Since then, as we can see from the small business growth statistics, small enterprises have become a pillar of the American economy.
- Since 1998, the number of small businesses has dramatically increased. With about 20 million companies then, now there are over 32 million companies in the U.S. (SBA, 2021)
- While the number of employer businesses remains steady, non-employer ones grew from 15.4 million in 1997 to 26.5 million. (SBA, 2021)
- Small businesses are getting back on track after the pandemic. Compared to January 2020, currently, they offer 38.6% more jobs. (Opportunity Insights, 2022)
- Globally, 32% more small companies started operating in 2020. (MasterCard, 2021)
- The five countries with the highest growth of new small firms are the United Kingdom (101%), the United States (86%), Australia (73%), Germany (62%), and Canada (58%). (MasterCard, 2021)
- In 2020, approximately 1.07 million small companies opened for the first time. (SBA, 2023)
Small Business Revenue Statistics
- Yearly, small companies generate $6 trillion of annual economic output. (U.S. Chamber, 2019)
- The average value SMEs add to the economy in the E.U. is 56% or 3.5 trillion euros. (Statista, 2021)
- As of January 2022, small companies’ revenue increased by 6.9%. (Opportunity Insights, 2022)
- 54% of small organizations expect their revenues to change in 2023. (SWZD, 2023)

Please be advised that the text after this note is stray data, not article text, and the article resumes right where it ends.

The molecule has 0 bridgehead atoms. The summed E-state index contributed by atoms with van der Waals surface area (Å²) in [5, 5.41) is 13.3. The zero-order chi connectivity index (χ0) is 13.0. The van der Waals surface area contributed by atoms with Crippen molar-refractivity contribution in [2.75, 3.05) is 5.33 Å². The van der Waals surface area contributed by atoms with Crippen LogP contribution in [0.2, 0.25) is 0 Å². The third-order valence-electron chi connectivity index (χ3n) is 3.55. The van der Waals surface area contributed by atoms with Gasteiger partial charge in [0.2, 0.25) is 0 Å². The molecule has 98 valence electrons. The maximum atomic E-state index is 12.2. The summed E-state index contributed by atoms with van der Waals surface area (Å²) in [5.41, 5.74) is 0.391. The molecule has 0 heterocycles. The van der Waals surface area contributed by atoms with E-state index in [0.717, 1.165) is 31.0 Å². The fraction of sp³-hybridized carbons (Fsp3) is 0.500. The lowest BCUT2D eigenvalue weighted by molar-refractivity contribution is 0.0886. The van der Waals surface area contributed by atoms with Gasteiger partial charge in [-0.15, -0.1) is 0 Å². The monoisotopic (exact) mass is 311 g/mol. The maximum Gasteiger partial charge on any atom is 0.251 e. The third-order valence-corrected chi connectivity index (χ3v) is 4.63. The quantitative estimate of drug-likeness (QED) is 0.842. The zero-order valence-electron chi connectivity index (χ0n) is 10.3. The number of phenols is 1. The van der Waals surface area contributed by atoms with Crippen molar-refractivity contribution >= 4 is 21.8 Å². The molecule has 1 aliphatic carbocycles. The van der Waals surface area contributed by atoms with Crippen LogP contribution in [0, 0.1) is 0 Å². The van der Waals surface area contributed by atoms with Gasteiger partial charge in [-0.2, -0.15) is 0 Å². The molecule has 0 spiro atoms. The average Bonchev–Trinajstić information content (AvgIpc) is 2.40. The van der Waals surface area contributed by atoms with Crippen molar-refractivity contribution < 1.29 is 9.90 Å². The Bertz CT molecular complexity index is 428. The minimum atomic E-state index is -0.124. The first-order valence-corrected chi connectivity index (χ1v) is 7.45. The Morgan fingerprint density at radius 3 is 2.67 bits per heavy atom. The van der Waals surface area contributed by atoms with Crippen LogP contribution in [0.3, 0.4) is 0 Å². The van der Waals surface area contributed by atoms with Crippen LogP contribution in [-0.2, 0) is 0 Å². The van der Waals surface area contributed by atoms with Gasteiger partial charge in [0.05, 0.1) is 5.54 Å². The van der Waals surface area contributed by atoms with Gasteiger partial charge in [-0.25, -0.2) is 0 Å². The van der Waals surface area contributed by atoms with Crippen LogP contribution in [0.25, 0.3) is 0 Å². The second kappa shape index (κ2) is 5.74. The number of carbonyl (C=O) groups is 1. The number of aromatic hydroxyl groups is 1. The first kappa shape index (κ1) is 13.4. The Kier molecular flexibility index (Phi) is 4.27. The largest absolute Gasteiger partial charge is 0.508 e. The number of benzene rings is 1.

- The retail industry has the most considerable revenue increase of 51%. On the other hand, professional services deal with a 26.5% loss. (Opportunity Insights, 2022)
- According to small business statistics, 65.3% of U.S. businesses are profitable. (Guidant Financial, 2022)
Small Business Trends
- 77.3% of businesses that came out of the pandemic are more technology-based. (Salesforce, 2021)
- 45% plan to invest in analytics software to help them serve more customers. (Forbes, 2021)
- 61.8% offer current customer experience, like curbside pickup, instant communications, etc. (Salesforce, 2021)
- 39.7% are planning to invest in marketing efforts. (Guidant Financial, 2022)
- 36% will invest in social media, 54% in website, and 35% in SEO. (The Manifest, 2019)
- 3 in 4 businesses want to advance their employees’ skills to provide a better customer experience. (Forbes, 2021)
- 59.9% will continue making headway with remote employees. (Salesforce, 2021)
- 41% of small companies are planning to expand or remodel their business. (Guidant Financial, 2022)
- 26% of small businesses plan to increase their staff in 2023, 18% will expand or remodel their business, and 18% will invest in digital marketing. Other plans include investing in traditional marketing (10%), investing in information services technology (7%), and investing in accounting services technology (6%). (Guidant Financial, 2023)
- Almost half of the small companies feel the economy is going into a long-term recession. (Guidant Financial, 2023)
- 76% of them expect that they will survive today’s economy. (Guidant Financial, 2023)
- 35% are confident in their business in today’s economy. (Guidant Financial, 2023)
Small business statistics show that owners might experience many rises and falls.
In fact, they have not had a break since the start of COVID-19 in 2020. All the government’s lockdowns and measures in the last two years made it quite difficult for them to survive.
Moving forward, small business owners are faced with another challenge at the moment – the increase in gas prices. However, most of them try to take different steps to contain the damage. Some of them are trimming services, whereas others are revising contracts. Many of them decide to pass on the extra costs to their clients.